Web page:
‘Improvisation I’ offered what one might think of as a more conventionally ‘vocal’ performance, bearing in mind the mediating role of the voice proposed by the festival as a whole. It was recognisably the same ‘voice’, the same portrayal, whether in work or vocal performance, yet seemed also to hark back to earlier vocal and choral works, such as Le Visage nuptial and Le Soleil des eaux. And then, a different, Berg-like voice spoke from the orchestra, sounding or, perhaps better, suggesting catastrophe. Words and language clearly related to music and sound, yet, as in, say, Tristan und Isolde, the relationship, whatever the historical priority, appeared to manifest itself in both directions.
The opening éclat – so often an apt word for Boulez’s music – of ‘Improvisation II’ made its point; so did Montalvo’s vocal melismata, again offering points of departure for consideration of the voice and its mediating, or perhaps leading, role. The apparent naïveté of Montalvo’s performance at this point intrigued, especially when set against a more motoric instrumental performance. The idea of magic has perhaps been trivialized beyond repair in a disenchanted world; yet perhaps, ‘magical’ was not a silly description in this case. The allure of the impenetrable, in more than one sense, was rendered in ecstatic tones, both vocal and instrumental. Montalvo’s bright, bell-like delivery, stronger at the top of her range, was very different from Barbara Hannigan’s in her unforgettable 2011 performance with Boulez. If less overtly sensual a performance all around, this Wien Modern account had its own strengths, its own possibilities.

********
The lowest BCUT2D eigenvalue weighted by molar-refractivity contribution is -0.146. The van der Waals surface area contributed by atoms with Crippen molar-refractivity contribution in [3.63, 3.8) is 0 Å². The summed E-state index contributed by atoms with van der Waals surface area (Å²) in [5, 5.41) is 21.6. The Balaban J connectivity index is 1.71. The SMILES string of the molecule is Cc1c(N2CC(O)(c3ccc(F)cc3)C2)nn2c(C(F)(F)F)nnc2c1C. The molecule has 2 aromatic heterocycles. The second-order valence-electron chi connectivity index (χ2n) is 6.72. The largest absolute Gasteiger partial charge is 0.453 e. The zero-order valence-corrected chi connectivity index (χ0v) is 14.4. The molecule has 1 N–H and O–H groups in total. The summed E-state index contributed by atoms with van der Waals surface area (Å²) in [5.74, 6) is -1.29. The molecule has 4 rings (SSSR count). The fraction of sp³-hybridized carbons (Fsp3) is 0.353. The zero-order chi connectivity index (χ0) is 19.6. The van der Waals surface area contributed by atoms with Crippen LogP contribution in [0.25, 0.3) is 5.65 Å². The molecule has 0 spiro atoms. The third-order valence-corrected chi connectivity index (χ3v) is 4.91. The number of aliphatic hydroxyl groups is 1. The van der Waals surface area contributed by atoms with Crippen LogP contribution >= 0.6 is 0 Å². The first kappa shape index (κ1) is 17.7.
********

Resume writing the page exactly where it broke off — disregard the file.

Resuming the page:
I loved the way, in ‘Improvisation III’, Montalvo’s voice melded with that of the flute. A new instrument, or a duet? Why need it be either/or? At times, and this was, I think, one of the greatest strengths of Montalvo’s performance, it was as if she were singing one of Messiaen’s (actual or camouflaged) alleluias. Tuned percussion responded in kind, yet interestingly, sounded, whether by design or by wordless default, more secular in concern: not the least intriguing of the dialectics set up here in performance. The near-identity between voice, flute, and sometimes other instruments continued to ravish and to perplex when we returned to the opening ‘A la nue accablante…’.
Finally, ‘Tombeau’. Boulez’s opening, seemingly doom-laden Klangfarbenmelodie sounded – a touch of Austrian orchestral colour, or something more? – as if spun from the same cloth as Webern’s op.6. There was a similar sense, moreover, of muffled procession as heard in the funeral march from Webern’s work. Grief was perhaps more abstract, although that is not to say less powerful. Mahler seemed present – and yet, composition of course preceded Boulez’s immersion in that composer’s work. Perhaps Pli selon pli would actually inform his conducting of Mahler; ‘influence’, at least interesting influence, never runs in a single direction. At any rate, it did not seem a great step either to or from the world of Wozzeck. Vocal qualities of instruments were again readily apparent. A French horn might have been a soprano. And when the horn cried against the long-delayed soprano entry, echoes, musical and historical alike, resounded from the Nachtmusik of Mahler’s Seventh Symphony. The final ‘mort’ and orchestral coup might have been too theatrical for some – I heard a similar criticism made at the recent Barbican performance from Yeree Suh, the BBC SO, and Thierry Fischer – but for me they worked very well indeed. Theatricality is not foreign to Boulez, and we are only just beginning to discover the multiplicity of performing possibilities his music offers. At the risk of sounding like a stuck record, it is vital that we continue to perform his music and do not restrict it to anniversary outings. Audiences are there; performers are there; there is no excuse.